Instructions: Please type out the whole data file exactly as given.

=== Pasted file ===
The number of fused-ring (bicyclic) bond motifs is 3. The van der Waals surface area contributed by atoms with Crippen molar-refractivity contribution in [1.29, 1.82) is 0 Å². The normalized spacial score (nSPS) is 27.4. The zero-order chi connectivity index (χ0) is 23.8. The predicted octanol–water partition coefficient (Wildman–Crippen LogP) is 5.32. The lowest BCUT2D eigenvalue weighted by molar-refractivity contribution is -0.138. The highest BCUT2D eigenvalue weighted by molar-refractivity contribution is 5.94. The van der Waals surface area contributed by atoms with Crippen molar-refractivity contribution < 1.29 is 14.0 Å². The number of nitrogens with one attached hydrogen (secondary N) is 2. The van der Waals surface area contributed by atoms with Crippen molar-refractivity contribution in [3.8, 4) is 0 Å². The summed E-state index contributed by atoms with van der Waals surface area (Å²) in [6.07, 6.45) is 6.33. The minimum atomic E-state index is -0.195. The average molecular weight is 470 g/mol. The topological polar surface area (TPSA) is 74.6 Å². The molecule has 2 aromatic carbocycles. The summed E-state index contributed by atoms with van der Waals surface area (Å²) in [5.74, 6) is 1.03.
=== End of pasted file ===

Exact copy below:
The number of fused-ring (bicyclic) bond motifs is 3. The van der Waals surface area contributed by atoms with Crippen molar-refractivity contribution in [1.29, 1.82) is 0 Å². The normalized spacial score (nSPS) is 27.4. The zero-order chi connectivity index (χ0) is 23.8. The predicted octanol–water partition coefficient (Wildman–Crippen LogP) is 5.32. The lowest BCUT2D eigenvalue weighted by molar-refractivity contribution is -0.138. The highest BCUT2D eigenvalue weighted by molar-refractivity contribution is 5.94. The van der Waals surface area contributed by atoms with Crippen molar-refractivity contribution < 1.29 is 14.0 Å². The number of nitrogens with one attached hydrogen (secondary N) is 2. The van der Waals surface area contributed by atoms with Crippen molar-refractivity contribution in [3.8, 4) is 0 Å². The summed E-state index contributed by atoms with van der Waals surface area (Å²) in [6.07, 6.45) is 6.33. The minimum atomic E-state index is -0.195. The average molecular weight is 470 g/mol. The topological polar surface area (TPSA) is 74.6 Å². The molecule has 2 aromatic carbocycles. The summed E-state index contributed by atoms with van der Waals surface area (Å²) in [5.74, 6) is 1.03.